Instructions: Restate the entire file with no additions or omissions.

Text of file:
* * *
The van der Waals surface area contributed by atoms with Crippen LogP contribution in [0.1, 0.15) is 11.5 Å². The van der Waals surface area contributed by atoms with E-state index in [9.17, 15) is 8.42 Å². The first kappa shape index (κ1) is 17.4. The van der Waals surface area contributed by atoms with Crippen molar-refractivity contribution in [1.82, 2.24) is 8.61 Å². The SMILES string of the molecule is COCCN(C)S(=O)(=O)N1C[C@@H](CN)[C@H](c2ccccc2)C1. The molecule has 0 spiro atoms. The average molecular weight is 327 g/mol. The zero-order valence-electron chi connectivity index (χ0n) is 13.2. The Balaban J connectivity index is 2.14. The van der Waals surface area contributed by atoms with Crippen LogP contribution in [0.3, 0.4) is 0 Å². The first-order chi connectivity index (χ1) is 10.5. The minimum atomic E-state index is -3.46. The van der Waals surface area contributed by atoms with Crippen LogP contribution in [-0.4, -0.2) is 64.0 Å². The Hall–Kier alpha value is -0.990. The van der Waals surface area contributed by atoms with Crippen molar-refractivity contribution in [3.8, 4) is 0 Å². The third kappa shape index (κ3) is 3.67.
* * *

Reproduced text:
The van der Waals surface area contributed by atoms with Crippen LogP contribution in [0.1, 0.15) is 11.5 Å². The van der Waals surface area contributed by atoms with E-state index in [9.17, 15) is 8.42 Å². The first kappa shape index (κ1) is 17.4. The van der Waals surface area contributed by atoms with Crippen molar-refractivity contribution in [1.82, 2.24) is 8.61 Å². The SMILES string of the molecule is COCCN(C)S(=O)(=O)N1C[C@@H](CN)[C@H](c2ccccc2)C1. The molecule has 0 spiro atoms. The average molecular weight is 327 g/mol. The zero-order valence-electron chi connectivity index (χ0n) is 13.2. The Balaban J connectivity index is 2.14. The van der Waals surface area contributed by atoms with Crippen LogP contribution in [0.3, 0.4) is 0 Å². The first-order chi connectivity index (χ1) is 10.5. The minimum atomic E-state index is -3.46. The van der Waals surface area contributed by atoms with Crippen LogP contribution in [-0.4, -0.2) is 64.0 Å². The Hall–Kier alpha value is -0.990. The van der Waals surface area contributed by atoms with Crippen molar-refractivity contribution in [3.8, 4) is 0 Å². The third kappa shape index (κ3) is 3.67.